Homefront: 'Can I break the lease on my town house if it is infested with rats?'

The Abu Dhabi resident says dozens of rats from a nearby construction site are nesting in her garden

(FILES) In this file photo taken on July 28, 2015 rats eat grains of puffed rice in Allahabad.  Like people, rats cooperate with one another and give food to those in need, but how can they be sure that other rats are being truthful about how hungry they are?
The answer may lie in smell-based cues that signal a rat's appetite more reliably than its begging gestures and squeaks, a study said March 24, 2020.
 / AFP / Sanjay Kanojia
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I rent a town house in Abu Dhabi and we recently re-signed our lease for another year. However, since re-signing, our back garden has become infested with rats from the construction site we border. It's a major health hazard with dozens, if not more, of the creatures invading our garden looking for places to nest. There are rat droppings everywhere.

We have approached the landlord, the community management and the owning company, and the most that has happened is that they've put out some poison. However, I believe it's too little, too late to stem the tide.

I have young children and I don't want them playing in rat droppings, but we have nine months left on our lease and we paid six months upfront. How can we break our lease and get our money back before my family gets sick? EB, Abu Dhabi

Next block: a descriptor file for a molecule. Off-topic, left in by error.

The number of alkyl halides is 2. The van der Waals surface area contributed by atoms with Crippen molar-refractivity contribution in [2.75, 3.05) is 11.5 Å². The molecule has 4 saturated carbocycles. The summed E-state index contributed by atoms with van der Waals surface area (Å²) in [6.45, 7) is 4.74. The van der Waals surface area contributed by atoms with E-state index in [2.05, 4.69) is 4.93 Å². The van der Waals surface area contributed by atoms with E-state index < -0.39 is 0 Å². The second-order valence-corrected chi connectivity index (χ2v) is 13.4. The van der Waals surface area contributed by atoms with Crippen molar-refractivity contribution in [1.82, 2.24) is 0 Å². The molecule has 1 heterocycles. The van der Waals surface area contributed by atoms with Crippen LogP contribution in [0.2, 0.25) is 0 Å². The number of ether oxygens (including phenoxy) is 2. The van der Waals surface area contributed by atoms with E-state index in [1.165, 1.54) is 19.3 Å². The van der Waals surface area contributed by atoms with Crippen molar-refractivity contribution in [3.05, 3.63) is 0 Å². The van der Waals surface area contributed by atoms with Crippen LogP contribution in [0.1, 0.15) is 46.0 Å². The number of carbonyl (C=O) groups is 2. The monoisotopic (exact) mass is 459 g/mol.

Firstly, let me tackle your point of breaking the lease, you can only do so easily if there is a break clause in the tenancy agreement, otherwise you are at the discretion of the landlord.

Clearly you have a serious problem and one I hope your landlord takes seriously. When renting a property, a tenant has the right to quiet enjoyment of their unit in return for paying the rental money. It is clear in your situation, that you are not presently experiencing quiet enjoyment.

If you are not satisfied with the remedial efforts taken by the landlord or the representatives, you can use this as part of your negotiations to try to break the contract. If there is no break clause mentioned, remember that under the present laws, a landlord does not have to agree to the contract being broken but I would expect yours to be reasonable given the situation.

Despite the problem, there will most likely still be a penalty for leaving mid-contract and this is normally a couple of months' rent as compensation to the landlord. Assuming you really do believe that the problem cannot be eradicated, breaking the contract appears to be your only option, but in doing so it seems unfair to have to pay to leave.

I know you have involved the parties to help remove the vermin but have you also spoken to the Abu Dhabi Municipality? I’m sure they would act swiftly to eradicate the problem especially knowing your children could be affected.

Mario Volpi is the sales and leasing manager at Engel & Volkers. He has worked in the property sector for more than 35 years in London and Dubai

The opinions expressed do not constitute legal advice and are provided for information only. Please send any questions to mario.volpi@engelvoelkers.com